Even here descriptions of the background to his early upbringing rely on much anecdotal evidence. The need to include even the smallest detail, in an effort to lend more substance to the narration, can give the early pages the air of a doctoral thesis.

This improves in value as the narrative progresses, so that the inferences which are dependent on other studies of the social mores are increasingly replaced by facts more relevant to Nyerere’s particular circumstances. Nevertheless there are many statements asserting that much more evidence about incidents cited must exist somewhere.

The key question that is always asked about great men from humble and at first sight unpromising origins is “Who first realised that this exceedingly bright, above-average young person was not after all destined to blush unseen?” With hindsight we might say that Nyerere would probably have fought his way out anyway, but this book reveals how he caught the eyes of the White Fathers, with their paramount influence and encouragement, and followed this when in relatively privileged positions in Kampala and in London.

The final chapter of this book, titled “Legacy and Reappraisal” is lucid and authoritative. After several pages which may appear “sparsely informed and predominantly uncritical”, the author can rightly claim that this is a valuable piece of research which clearly amplifies the little that was previously published about Nyerere’s early progress. Ending as Nyerere moved away from teaching to active politics, it lays the basis of our understanding of what he came to regard as significant for his country: education, agriculture – and independence.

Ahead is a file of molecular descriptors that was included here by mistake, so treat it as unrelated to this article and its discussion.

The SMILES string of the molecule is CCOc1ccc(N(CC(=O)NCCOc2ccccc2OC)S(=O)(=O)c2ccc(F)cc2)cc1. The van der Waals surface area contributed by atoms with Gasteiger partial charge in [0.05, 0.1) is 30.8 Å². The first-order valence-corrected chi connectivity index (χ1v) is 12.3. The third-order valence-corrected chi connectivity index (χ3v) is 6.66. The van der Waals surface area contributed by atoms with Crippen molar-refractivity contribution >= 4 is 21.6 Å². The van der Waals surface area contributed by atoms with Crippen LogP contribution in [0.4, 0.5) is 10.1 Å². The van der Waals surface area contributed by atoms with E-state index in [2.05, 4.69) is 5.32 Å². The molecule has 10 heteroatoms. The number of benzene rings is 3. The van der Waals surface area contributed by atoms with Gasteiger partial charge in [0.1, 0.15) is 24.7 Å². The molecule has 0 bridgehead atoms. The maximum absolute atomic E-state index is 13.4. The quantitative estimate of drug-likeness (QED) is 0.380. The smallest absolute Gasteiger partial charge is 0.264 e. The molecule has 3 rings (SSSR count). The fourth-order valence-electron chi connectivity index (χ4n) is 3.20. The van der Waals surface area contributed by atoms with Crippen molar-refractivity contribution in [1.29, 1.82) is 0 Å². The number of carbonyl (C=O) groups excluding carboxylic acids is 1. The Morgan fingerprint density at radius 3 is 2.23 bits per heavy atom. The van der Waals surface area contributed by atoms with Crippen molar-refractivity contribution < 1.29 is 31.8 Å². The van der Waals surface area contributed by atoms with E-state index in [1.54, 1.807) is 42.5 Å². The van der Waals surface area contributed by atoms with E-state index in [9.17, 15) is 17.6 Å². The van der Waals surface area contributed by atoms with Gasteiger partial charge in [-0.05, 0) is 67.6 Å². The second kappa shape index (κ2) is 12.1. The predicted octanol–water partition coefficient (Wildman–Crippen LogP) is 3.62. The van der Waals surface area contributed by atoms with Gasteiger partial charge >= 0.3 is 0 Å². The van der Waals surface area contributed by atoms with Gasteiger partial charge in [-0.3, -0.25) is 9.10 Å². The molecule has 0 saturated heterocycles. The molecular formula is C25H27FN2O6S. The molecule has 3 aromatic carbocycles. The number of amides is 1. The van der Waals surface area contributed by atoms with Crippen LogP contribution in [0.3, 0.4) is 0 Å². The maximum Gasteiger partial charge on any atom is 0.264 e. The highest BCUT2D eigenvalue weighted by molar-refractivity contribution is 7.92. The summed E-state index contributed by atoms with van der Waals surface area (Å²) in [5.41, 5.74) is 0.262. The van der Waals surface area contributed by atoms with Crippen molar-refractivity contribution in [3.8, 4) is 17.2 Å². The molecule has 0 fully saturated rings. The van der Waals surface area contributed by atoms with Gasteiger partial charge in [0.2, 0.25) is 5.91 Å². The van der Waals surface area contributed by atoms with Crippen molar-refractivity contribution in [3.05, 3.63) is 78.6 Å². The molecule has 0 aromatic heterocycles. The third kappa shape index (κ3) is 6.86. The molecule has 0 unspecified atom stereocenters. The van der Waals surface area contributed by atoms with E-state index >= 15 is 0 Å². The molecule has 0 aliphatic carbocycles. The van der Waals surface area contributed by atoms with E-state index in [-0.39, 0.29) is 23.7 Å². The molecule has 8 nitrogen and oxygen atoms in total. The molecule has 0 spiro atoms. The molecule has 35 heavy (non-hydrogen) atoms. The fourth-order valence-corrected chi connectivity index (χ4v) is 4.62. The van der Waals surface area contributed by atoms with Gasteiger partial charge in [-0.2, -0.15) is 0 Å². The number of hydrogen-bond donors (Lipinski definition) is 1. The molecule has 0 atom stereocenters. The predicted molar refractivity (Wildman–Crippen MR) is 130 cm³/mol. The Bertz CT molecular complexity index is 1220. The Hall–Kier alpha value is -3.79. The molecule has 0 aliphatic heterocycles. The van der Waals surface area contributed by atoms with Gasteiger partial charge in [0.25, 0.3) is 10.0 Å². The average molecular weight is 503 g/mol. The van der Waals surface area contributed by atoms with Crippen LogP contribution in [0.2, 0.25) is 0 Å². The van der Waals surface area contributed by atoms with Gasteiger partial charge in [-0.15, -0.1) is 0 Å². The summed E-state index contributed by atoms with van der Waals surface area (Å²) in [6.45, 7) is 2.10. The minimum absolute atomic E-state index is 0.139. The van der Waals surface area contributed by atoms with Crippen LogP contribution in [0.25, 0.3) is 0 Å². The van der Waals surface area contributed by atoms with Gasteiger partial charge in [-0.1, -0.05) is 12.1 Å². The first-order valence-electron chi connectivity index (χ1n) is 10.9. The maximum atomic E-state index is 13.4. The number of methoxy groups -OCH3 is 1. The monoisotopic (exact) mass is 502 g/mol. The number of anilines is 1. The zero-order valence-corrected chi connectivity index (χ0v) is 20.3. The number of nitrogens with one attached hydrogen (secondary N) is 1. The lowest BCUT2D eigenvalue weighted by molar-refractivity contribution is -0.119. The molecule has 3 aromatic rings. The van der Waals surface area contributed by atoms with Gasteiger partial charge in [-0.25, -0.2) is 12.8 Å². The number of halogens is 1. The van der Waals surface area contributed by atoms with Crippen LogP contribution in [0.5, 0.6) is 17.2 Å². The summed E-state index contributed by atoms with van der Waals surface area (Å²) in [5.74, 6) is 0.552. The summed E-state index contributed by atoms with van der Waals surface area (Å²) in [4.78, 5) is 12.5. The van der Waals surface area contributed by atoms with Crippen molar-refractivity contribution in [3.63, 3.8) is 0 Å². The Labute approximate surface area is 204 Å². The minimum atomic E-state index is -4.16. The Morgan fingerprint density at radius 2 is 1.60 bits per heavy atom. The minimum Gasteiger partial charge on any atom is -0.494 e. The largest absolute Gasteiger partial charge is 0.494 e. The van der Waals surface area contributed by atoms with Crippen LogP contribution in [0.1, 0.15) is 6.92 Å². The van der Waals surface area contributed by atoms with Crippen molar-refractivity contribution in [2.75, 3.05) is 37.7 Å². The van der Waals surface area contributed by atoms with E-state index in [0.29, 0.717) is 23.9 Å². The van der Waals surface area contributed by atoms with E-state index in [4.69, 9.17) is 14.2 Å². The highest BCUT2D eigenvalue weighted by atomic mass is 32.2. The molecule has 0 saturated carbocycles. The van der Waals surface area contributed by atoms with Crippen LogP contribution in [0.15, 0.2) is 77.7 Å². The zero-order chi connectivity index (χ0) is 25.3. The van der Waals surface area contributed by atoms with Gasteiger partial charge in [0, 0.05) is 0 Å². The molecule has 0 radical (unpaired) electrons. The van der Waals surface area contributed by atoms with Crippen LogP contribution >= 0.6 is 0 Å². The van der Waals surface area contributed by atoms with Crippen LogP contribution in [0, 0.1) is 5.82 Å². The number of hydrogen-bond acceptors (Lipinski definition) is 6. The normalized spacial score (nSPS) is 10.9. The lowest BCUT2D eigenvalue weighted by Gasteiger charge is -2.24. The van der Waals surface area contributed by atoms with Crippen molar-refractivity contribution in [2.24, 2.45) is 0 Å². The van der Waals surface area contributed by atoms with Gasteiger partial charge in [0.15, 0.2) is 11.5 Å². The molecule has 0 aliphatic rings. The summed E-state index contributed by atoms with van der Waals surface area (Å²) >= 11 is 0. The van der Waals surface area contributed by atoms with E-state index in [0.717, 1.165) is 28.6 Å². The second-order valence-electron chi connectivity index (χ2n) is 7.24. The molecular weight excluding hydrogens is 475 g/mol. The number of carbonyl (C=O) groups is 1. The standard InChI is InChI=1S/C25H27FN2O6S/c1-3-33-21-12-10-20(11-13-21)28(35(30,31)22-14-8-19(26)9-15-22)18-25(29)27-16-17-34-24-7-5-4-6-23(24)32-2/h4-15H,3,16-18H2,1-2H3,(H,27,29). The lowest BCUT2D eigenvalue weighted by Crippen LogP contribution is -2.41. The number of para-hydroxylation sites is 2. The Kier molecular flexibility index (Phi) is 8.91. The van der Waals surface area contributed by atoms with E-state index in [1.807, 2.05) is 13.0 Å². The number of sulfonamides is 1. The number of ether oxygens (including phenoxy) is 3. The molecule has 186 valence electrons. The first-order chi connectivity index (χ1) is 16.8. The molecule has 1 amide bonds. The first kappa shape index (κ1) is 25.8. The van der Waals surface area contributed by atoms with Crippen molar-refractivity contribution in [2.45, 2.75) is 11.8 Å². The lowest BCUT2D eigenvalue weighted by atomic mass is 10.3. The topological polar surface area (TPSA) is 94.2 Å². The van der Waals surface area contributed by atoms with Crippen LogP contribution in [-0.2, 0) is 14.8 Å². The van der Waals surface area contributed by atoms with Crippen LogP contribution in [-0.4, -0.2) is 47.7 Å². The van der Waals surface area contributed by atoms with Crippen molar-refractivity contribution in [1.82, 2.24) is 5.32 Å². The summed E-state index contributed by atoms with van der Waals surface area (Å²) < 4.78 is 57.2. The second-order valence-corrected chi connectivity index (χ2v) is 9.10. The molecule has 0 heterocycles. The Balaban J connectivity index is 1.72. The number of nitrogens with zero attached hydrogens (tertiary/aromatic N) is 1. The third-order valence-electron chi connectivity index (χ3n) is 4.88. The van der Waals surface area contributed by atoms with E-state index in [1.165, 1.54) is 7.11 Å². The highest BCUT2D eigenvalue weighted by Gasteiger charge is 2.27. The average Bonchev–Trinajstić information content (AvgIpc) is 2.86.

Geoffrey Stokell

(Geoffrey Stokell first went out to the Gold Coast (now Ghana) in 1953, serving there for thirteen years as an “old-style” merchant trader. After qualifying as an accountant and building an internationally-successful career, in 1983 he went to Tanzania as a missionary with the Moravian Church and was later head of finance for the Tanganyika Christian Refugee Service. He became Treasurer of the Tanzania B-T S Chapter and on his return to the UK in 1996 and was TDT Treasurer.)

HADZABE: By the Light of a Million Fires, Daudi Peterson, with Richard Baalow and Jon Cox. Mkuki na Nyota, Dar es Salaam, 2013. ISBN 978-9987­08-212-4, 230 pp paperback (with music CD). Tsh50,000

It is difficult not to be fascinated by the Hadza, speakers of a unique click language and one of the last remaining groups of hunter-gatherers in Tanzania. It is easy to sympathise with their struggle to retain control over their customary lands in the Lake Eyasi basin, near Ngorongoro. By the same token, it is not hard to like this handsome volume, which is much more than a coffee table book with excellent photos; it strives to give the Hadza a voice and support their right to choose their own future. The window it opens onto the world of the Hadza is enough to make you envy the ethno-tourists and researchers who visit Hadzaland , if not the hapless folk who have to entertain them.